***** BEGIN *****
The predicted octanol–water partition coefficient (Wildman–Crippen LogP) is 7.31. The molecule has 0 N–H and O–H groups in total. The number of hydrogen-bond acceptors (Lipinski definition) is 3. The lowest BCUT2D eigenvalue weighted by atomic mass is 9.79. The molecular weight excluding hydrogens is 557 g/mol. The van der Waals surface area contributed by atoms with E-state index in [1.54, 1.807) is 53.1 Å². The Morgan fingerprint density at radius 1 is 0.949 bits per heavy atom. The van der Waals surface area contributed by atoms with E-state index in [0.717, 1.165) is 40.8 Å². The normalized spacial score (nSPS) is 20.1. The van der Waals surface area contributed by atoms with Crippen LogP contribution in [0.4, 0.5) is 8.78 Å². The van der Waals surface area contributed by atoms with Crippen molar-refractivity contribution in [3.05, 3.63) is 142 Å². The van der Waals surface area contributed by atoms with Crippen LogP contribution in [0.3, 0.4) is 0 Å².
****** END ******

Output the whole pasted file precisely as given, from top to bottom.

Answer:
The predicted octanol–water partition coefficient (Wildman–Crippen LogP) is 7.31. The molecule has 0 N–H and O–H groups in total. The number of hydrogen-bond acceptors (Lipinski definition) is 3. The lowest BCUT2D eigenvalue weighted by atomic mass is 9.79. The molecular weight excluding hydrogens is 557 g/mol. The van der Waals surface area contributed by atoms with E-state index in [1.54, 1.807) is 53.1 Å². The Morgan fingerprint density at radius 1 is 0.949 bits per heavy atom. The van der Waals surface area contributed by atoms with E-state index in [0.717, 1.165) is 40.8 Å². The normalized spacial score (nSPS) is 20.1. The van der Waals surface area contributed by atoms with Crippen LogP contribution in [0.4, 0.5) is 8.78 Å². The van der Waals surface area contributed by atoms with Crippen molar-refractivity contribution in [3.05, 3.63) is 142 Å². The van der Waals surface area contributed by atoms with Crippen LogP contribution in [0.3, 0.4) is 0 Å².